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Using NASA Earth observations and Google Earth Engine, NASA DEVELOP helps to provide National Park Service with a new tool to assess snow cover in Saguaro National Park.
Charles Barrow III
The bedrock pools and streams in the park and the surrounding sky islands are reliant on the accumulation of snow at higher elevations to help supply water during the dry season. Recently, park managers suspected there may be decreases in the amount of snow present compared to historic data and decreases in the amount of water present for supplying bedrock pools and park streams later into the dry season. However, a lack of synoptic, geospatial historical data has left park managers without a way to synoptically quantify the changes they are observing at specific field locations. Additionally, many of the locations where snow occurs are either remote or in rugged terrain, leaving park managers unable to field visit such locations in most instances. To better manage the water resources during the dry season, park managers look to fill a critical data gap on snow occurrence patterns by using satellite imagery to help determine the amounts of seasonal snow cover on a per area basis across the calendar year. With information on the amounts of snow cover for individual watersheds, park managers will be better equipped to manage water resources during the dry season.
Recently, NASA DEVELOP’s Mobile County Health Department team partnered with the National Park Service (NPS) in the Intermountain Region and the Saguaro National Park to help develop needed tools and data sets to assist park managers in assessing snow cover trends for individual watersheds. For the purposes of this study, the Upper Rincon Creek Watershed was chosen as it directly feeds Rincon Creek, which runs through Saguaro National Park (Image B). Landsat 5, 7, and 8 were chosen to observe snow cover due to their increased spatial resolution relative to coarser satellite imagery such as those from MODIS sensors. Landsat data was also chosen as the main data source for snow monitoring because it is available as early as 1984, allowing for historical snow cover trends to be observed and compared to current snow cover trends. With this set of satellites available, the NPS will be able to observe the historical seasonal trends of snow cover.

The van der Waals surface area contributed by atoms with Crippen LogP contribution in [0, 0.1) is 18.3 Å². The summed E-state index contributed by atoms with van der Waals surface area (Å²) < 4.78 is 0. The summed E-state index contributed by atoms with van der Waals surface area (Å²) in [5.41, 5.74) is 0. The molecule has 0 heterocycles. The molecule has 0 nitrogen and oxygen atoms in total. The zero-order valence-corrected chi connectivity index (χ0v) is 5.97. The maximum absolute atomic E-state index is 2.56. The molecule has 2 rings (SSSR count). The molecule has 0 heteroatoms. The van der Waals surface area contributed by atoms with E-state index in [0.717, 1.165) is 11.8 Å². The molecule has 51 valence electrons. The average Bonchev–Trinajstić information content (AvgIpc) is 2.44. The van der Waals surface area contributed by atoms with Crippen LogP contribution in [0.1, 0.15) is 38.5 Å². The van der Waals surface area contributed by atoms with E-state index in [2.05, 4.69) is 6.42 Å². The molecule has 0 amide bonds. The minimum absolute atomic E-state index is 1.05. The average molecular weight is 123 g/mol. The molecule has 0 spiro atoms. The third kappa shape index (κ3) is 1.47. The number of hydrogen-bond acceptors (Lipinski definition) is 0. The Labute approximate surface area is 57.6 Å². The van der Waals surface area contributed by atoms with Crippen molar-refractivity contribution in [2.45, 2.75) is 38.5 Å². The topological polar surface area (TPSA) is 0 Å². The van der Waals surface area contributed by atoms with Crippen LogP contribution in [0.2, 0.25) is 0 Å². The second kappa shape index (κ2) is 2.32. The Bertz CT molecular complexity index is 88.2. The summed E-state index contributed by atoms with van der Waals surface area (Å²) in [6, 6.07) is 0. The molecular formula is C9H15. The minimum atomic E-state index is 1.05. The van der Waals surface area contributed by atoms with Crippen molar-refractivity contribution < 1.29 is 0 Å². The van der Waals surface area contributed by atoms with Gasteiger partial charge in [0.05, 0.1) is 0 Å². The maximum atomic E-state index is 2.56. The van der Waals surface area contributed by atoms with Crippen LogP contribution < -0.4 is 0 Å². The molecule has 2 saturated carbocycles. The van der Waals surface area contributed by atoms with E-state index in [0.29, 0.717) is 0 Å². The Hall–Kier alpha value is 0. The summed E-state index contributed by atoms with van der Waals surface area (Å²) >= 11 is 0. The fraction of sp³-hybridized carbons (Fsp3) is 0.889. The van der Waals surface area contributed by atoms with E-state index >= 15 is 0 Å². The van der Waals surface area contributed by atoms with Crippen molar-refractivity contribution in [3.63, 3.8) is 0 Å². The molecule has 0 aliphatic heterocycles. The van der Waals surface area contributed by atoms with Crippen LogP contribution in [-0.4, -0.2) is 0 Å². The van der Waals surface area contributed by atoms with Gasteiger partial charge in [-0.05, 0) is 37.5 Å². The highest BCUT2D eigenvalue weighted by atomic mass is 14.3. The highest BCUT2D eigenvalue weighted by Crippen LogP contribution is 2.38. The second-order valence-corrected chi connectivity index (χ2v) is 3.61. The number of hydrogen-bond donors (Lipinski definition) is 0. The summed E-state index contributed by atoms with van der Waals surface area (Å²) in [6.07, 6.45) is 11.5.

To ensure that the NPS will be able to address future years’ snow cover, the team created a Google Earth Engine (GEE) script that can be used to analyze the current and future trends with the most recent data available on GEE. In addition to utilizing the script for future data, the script can also be used to assess the amounts of snow cover in surrounding watersheds in the sky island region. Aided with this additional information, park managers as well as other local groups such as the Sky Island Alliance may be able to compare how changes in snow patterns differ for individual watersheds.
To assess the amount of snow cover, a combined snow index was used that utilized the Normalized Difference Snow Index (NDSI)  and the S3  snow index. NDSI utilizes the green and shortwave infrared bands whereas the S3 index utilizes the red, near-infrared, and short-wave infrared bands. Both indices have particular snow classification errors. such as errors due to topographical shadow, cloud shadow, and vegetation.
The S3 index was particularly useful for classifying snow in topographic and cloud shadow as well as in vegetated areas such as those on the higher elevations of the mountains. Using both snow detection indices, thresholds for each index were identified by the team based on a literature review  to only classify snow that met the pre-determined thresholds in both the NDSI and S3 indices (Image C). The combined use of the two snow indices allowed lower snow detection thresholds compared to mapping snow with a singular index. This combined index approach improved the snow identification accuracy. After classifying snow cover in the region, the percentage of an entire watershed that was classified as snow was calculated and then graphed.